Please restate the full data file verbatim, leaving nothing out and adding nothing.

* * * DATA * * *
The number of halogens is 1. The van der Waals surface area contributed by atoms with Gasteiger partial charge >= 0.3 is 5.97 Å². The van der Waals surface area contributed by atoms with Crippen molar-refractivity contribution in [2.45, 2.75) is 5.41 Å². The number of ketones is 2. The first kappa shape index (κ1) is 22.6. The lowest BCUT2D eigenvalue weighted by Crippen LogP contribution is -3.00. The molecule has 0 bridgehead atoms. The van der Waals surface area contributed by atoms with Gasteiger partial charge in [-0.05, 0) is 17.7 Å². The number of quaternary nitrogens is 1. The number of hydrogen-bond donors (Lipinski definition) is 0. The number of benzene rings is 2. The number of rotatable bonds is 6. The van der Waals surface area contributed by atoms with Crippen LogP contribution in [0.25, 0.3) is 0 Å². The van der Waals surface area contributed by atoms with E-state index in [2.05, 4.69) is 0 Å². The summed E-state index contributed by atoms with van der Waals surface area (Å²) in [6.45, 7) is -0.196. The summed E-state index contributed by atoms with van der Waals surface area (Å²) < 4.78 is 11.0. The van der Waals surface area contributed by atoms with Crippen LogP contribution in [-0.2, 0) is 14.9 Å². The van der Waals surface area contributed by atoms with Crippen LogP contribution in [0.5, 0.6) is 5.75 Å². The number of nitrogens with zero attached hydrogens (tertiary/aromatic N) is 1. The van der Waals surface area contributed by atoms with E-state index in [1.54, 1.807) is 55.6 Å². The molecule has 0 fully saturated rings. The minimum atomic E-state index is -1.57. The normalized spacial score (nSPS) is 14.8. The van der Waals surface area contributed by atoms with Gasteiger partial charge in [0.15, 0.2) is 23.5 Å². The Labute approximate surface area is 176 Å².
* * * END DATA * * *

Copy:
The number of halogens is 1. The van der Waals surface area contributed by atoms with Gasteiger partial charge >= 0.3 is 5.97 Å². The van der Waals surface area contributed by atoms with Crippen molar-refractivity contribution in [2.45, 2.75) is 5.41 Å². The number of ketones is 2. The first kappa shape index (κ1) is 22.6. The lowest BCUT2D eigenvalue weighted by Crippen LogP contribution is -3.00. The molecule has 0 bridgehead atoms. The van der Waals surface area contributed by atoms with Gasteiger partial charge in [-0.05, 0) is 17.7 Å². The number of quaternary nitrogens is 1. The number of hydrogen-bond donors (Lipinski definition) is 0. The number of benzene rings is 2. The number of rotatable bonds is 6. The van der Waals surface area contributed by atoms with Crippen LogP contribution in [0.25, 0.3) is 0 Å². The van der Waals surface area contributed by atoms with E-state index in [2.05, 4.69) is 0 Å². The summed E-state index contributed by atoms with van der Waals surface area (Å²) in [6.45, 7) is -0.196. The summed E-state index contributed by atoms with van der Waals surface area (Å²) < 4.78 is 11.0. The van der Waals surface area contributed by atoms with Crippen LogP contribution in [-0.2, 0) is 14.9 Å². The van der Waals surface area contributed by atoms with Crippen LogP contribution in [0.5, 0.6) is 5.75 Å². The number of nitrogens with zero attached hydrogens (tertiary/aromatic N) is 1. The van der Waals surface area contributed by atoms with E-state index in [1.54, 1.807) is 55.6 Å². The molecule has 0 fully saturated rings. The minimum atomic E-state index is -1.57. The normalized spacial score (nSPS) is 14.8. The van der Waals surface area contributed by atoms with Gasteiger partial charge in [0.15, 0.2) is 23.5 Å². The Labute approximate surface area is 176 Å².